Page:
What is the impact of volatility?
An important component of market prices is volatility, meaning the instability of those prices. Volatility is the result of many exogenous factors – as varied as earthquakes, technology breakthroughs or political changes – and endogenous factors such as market sentiment, corporate news or behaviour of buyers and sellers. It is also linked to the great uncertainty inherent to securities valuation.
Under high uncertainty, sentiment and herd behaviour –meaning mimicking your neighbours–can become predominant in short-term market movements. It leads sometimes to overinflated stock prices (also called a ‘bubble’), and sometimes to downward trending, low equity prices (something experts call irrational bear markets).
Is there anything we can predict?
One of the few certainties that we can have is that, in order to sell at the worst possible price (the lowest), one has to sell while the market is going down. Another fact is that, all else being equal, as long as capitalism exists, equity markets are meant to grow, however scary bubbly the path might be. Indeed, the principle of capitalism is capital accumulation, thus richer and richer equity prices.
During periods of stress, erratic behaviours prevail. Someday, the markets will rise again, and the bigger the fall the (few) day(s) before, the sharper the rebound. If you are not invested on the day the markets rebound, you will probably lose an opportunity worth 6 months to one-year worth of investment.
So what should I do?
First, determine if you can still carry the risk of your current asset allocation. But what does risk mean? The ability to potentially lose some money. Therefore, if you do not need that money immediately or or soon enough (meaning you are in a ‘cash-positive’ situation whereby you earn more than you spend and are thus able to save money for the foreseeable future), you should stomach the risk as any further dip in the market will create good buying opportunities.
If you are, however, unable to save easily or potentially need to access that cash in the near term, (that is a you are in a ‘cash-neutral’ or ‘cash-negative situation’), then hopefully you have not taken more risk than you can stand. Meaning not taking bets that could potentially lose you cash when you need it, such as investing in friends’ businesses, illiquid or very volatile stocks you bought because they had been going up for a long time… If you did, then unfortunately it is time to reconsider how far you are from being forced to sell all your risky assets in order to face your financial obligations. If another 10% drop of the markets would put you into financial difficulty or disarray, now is the right time to sell some or all of your equities.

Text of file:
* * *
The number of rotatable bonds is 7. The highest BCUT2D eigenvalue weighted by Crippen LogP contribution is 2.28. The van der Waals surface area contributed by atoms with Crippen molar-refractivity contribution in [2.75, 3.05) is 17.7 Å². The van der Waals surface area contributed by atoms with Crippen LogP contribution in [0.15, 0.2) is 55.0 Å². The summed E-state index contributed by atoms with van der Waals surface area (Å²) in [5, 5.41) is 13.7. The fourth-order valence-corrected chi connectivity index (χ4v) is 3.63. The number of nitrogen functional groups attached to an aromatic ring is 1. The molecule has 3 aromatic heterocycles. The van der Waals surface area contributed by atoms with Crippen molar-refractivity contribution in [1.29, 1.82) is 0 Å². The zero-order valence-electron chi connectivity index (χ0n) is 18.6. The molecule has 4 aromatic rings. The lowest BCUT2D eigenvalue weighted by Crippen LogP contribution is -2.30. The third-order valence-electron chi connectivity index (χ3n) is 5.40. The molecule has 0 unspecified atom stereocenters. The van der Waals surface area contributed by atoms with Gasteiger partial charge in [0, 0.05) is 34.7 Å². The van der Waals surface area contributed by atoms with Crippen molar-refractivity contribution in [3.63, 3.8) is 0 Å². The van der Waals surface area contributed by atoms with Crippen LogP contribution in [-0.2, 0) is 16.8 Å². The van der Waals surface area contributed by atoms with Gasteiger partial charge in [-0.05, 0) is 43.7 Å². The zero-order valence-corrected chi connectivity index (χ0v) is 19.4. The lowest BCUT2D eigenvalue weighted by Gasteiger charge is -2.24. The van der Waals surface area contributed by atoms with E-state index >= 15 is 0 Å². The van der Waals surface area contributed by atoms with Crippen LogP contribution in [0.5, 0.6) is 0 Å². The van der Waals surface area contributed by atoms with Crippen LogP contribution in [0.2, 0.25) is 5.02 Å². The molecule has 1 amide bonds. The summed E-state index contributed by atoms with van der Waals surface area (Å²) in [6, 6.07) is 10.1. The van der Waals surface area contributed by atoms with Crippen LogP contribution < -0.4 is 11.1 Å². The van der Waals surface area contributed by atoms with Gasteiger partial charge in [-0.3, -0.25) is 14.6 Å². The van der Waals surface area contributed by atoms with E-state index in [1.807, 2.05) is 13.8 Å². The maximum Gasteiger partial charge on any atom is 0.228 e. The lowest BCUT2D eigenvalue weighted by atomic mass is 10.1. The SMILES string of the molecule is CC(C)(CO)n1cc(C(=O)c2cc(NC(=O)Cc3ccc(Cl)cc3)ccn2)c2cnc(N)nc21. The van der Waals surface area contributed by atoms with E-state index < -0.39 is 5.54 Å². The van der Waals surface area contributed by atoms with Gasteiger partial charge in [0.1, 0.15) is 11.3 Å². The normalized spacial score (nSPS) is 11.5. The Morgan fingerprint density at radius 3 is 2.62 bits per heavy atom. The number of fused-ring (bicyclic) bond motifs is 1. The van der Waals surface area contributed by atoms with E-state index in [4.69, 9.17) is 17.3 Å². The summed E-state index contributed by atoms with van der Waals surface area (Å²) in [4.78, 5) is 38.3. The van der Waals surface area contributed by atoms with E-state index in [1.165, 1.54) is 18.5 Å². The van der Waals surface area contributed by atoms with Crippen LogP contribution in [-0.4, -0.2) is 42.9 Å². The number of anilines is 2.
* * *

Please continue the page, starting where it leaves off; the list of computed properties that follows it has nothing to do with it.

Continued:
Is it reasonable to invest?
But, to stress, do not be scared to buy equities in the current situation, if you can afford the risk that goes with it. It comes down to your individual circumstances.
Bear in mind that the first thing to do is to determine how much risk you can stand, since taking less than the right amount would drive you toward a smaller risk premium. Conversely taking more than the right amount might force you to sell at the worst possible time. Short-term market movements are mostly ‘noise’ and have little forecasting power.
Lastly, even when you think you are right, invest prudently, and remember Keynes’ famous quote: “Markets can remain irrational a lot longer than you and I can remain solvent”.